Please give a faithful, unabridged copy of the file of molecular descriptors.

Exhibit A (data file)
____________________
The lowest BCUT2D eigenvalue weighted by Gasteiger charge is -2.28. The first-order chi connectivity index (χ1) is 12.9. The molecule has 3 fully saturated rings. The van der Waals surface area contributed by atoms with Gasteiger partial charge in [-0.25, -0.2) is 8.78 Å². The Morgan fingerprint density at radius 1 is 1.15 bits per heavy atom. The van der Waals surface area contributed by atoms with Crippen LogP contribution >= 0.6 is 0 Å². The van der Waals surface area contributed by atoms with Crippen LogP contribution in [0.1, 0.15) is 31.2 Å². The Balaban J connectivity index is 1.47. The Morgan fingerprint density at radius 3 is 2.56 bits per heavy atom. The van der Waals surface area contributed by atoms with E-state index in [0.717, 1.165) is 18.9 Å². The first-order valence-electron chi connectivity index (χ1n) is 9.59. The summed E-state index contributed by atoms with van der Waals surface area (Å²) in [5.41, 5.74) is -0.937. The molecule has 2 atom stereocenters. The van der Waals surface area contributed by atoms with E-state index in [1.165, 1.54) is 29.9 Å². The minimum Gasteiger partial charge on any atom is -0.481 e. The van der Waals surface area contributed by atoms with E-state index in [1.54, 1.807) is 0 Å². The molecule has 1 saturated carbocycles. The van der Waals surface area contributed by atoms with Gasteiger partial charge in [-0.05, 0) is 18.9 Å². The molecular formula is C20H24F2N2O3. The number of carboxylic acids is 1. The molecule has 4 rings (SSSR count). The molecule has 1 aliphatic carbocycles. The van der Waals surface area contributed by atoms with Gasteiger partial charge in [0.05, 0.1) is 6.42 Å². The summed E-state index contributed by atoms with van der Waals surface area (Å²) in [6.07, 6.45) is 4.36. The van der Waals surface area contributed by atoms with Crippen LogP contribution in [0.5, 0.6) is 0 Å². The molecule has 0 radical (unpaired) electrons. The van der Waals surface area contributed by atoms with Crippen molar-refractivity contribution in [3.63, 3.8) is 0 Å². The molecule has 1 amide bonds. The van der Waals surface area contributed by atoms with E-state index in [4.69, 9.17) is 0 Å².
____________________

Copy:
The lowest BCUT2D eigenvalue weighted by Gasteiger charge is -2.28. The first-order chi connectivity index (χ1) is 12.9. The molecule has 3 fully saturated rings. The van der Waals surface area contributed by atoms with Gasteiger partial charge in [-0.25, -0.2) is 8.78 Å². The Morgan fingerprint density at radius 1 is 1.15 bits per heavy atom. The van der Waals surface area contributed by atoms with Crippen LogP contribution >= 0.6 is 0 Å². The van der Waals surface area contributed by atoms with Crippen LogP contribution in [0.1, 0.15) is 31.2 Å². The Balaban J connectivity index is 1.47. The Morgan fingerprint density at radius 3 is 2.56 bits per heavy atom. The van der Waals surface area contributed by atoms with E-state index in [0.717, 1.165) is 18.9 Å². The first-order valence-electron chi connectivity index (χ1n) is 9.59. The summed E-state index contributed by atoms with van der Waals surface area (Å²) in [5.41, 5.74) is -0.937. The molecule has 2 atom stereocenters. The van der Waals surface area contributed by atoms with E-state index in [1.165, 1.54) is 29.9 Å². The minimum Gasteiger partial charge on any atom is -0.481 e. The van der Waals surface area contributed by atoms with E-state index in [1.54, 1.807) is 0 Å². The molecule has 1 saturated carbocycles. The van der Waals surface area contributed by atoms with Gasteiger partial charge in [-0.05, 0) is 18.9 Å². The molecular formula is C20H24F2N2O3. The number of carboxylic acids is 1. The molecule has 4 rings (SSSR count). The molecule has 1 aliphatic carbocycles. The van der Waals surface area contributed by atoms with Gasteiger partial charge in [0.05, 0.1) is 6.42 Å². The summed E-state index contributed by atoms with van der Waals surface area (Å²) in [6.07, 6.45) is 4.36. The van der Waals surface area contributed by atoms with Crippen LogP contribution in [0.5, 0.6) is 0 Å². The molecule has 0 radical (unpaired) electrons. The van der Waals surface area contributed by atoms with Crippen molar-refractivity contribution in [3.63, 3.8) is 0 Å². The molecule has 1 amide bonds. The van der Waals surface area contributed by atoms with E-state index in [4.69, 9.17) is 0 Å².